Each of these actors has the ability to dominate the stage on his own, but when put together they form a tight ensemble who support one another while creating characters that are funny, thoughtful, and endearing. It’s master ensemble of greats from our local theatre community, and a once-in-a-lifetime chance to see all of these men working together on one stage.
Mark Wallace creates an interesting juxtaposition between his character, art instructor Robert Lyon, and the other characters. He plays the intellectual outsider who has penetrated the working-class world of these men. Lyon’s relationship with the men is consistently in flux and, while his objectives may often be questioned, in the end he maintains a certain amount of compassion for and loyalty to his pupils.
Although Lyons and the Pitmen Painters don’t seem to speak the same language when they first meet, gradually the gap between Lyons and his students narrows. While always divided by class and opportunity, eventually they become equals in their understanding of art.
Dianne Latchford also appears as part of this all-star cast in the important role of art collector Helen Sutherland. While the first part of the first act is dominated by male characters and attitudes, Dianne’s character gives the production a much-needed female presence, serving as the symbol of everything the Pitmen Painters are not.
An educated and wealthy woman from the city, Helen Sutherland is from high society but becomes fascinated with the men’s work. By bringing a sense of humanity to the character of Helen, Dianne avoids making the character of Helen a one-dimensional cliche.
Rounding out the performances is a brilliant cameo as a life model by yet another one of Peterborough’s best performers, Kait Dueck. Sassy and bold, Kait gives a performance that’s going to stick with the audience for a long time.
Edward Charette, who plays George’s nephew, give a double performance as British abstract artist Ben Nicholson, a character who provides another perspective on the class difference between the Pitmen Painters and the artistic elite.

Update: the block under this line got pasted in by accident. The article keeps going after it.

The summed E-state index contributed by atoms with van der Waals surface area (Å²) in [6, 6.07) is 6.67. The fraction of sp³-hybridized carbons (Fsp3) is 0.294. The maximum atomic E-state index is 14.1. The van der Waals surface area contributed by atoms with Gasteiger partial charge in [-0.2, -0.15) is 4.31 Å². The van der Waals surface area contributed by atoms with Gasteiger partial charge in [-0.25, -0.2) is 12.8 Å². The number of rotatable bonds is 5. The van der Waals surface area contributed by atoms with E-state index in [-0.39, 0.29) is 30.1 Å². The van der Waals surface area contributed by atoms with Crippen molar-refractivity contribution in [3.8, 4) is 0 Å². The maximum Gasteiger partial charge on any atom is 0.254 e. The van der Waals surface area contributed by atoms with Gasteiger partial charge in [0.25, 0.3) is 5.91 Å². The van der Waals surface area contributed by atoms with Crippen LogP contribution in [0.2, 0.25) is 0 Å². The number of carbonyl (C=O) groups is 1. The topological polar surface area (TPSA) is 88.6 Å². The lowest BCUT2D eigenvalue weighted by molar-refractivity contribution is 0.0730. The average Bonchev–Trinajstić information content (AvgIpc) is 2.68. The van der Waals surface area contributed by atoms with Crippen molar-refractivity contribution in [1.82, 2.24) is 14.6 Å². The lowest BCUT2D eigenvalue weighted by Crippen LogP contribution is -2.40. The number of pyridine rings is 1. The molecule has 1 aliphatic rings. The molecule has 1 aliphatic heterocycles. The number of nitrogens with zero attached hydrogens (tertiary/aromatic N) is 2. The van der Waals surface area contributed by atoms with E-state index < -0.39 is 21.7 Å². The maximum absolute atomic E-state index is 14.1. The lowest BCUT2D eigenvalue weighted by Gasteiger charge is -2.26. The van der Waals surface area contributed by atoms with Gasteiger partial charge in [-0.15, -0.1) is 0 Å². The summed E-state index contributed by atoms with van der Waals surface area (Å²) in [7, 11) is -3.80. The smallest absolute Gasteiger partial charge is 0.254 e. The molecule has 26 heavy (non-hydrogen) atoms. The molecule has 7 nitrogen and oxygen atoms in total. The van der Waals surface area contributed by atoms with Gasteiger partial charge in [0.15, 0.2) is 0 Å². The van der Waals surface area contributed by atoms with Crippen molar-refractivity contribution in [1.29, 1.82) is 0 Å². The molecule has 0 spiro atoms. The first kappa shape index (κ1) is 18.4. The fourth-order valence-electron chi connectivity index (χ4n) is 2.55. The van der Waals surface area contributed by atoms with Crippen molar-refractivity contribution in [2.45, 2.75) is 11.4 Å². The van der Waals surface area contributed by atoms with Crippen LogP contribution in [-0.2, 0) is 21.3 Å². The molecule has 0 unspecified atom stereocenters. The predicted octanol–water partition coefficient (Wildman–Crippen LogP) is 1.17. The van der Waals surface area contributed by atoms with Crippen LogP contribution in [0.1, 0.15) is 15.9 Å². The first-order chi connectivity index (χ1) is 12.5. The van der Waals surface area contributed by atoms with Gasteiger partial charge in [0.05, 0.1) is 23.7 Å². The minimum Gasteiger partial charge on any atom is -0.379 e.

Although The Pitmen Painters is wickedly funny and extremely intelligent, the show is also subtly poignant. The way the men’s artistic understanding grows organically before the audience eyes pulls on the heartstrings.
In one scene at the end of the first act, as the five men break the fourth wall and address the audience about experiencing the art of Vincent Van Gogh for the first time, I found myself overcome and had to force down the lump in my throat. This is the moment in the play when the men truly become artists, when the audience realizes that art is for anyone with a artist’s soul and not just for the educated and the elite.
The Pitmen Painters explores a number of subjects including the definition of art, the relationship between art and class, and the importance of community, loyalty, and self-reliance. A thoughtful and highly intellectual show, The Pitmen Painters has the right balance of comedy not to get bogged down with art jargon and theory.
With its remarkable cast, thoughtful and emotional script, and perfect direction, The Pitmen Painters is a truly special production. If you’ve ever created anything — be it a painting, a song, a story, or anything else artistic — you must come out and see this show. The Pitmen Painters will connect with your soul.
The Pitmen Painters runs from April 8th to 15th at Market Hall, with all performances at 8 p.m. except for a 2 p.m. matinee on April 10th. Tickets (including a $3 box office service fee) are $28 general admission or $15 for students and arts workers. Tickets are available at the Market Hall box office and at Moondance (cash only).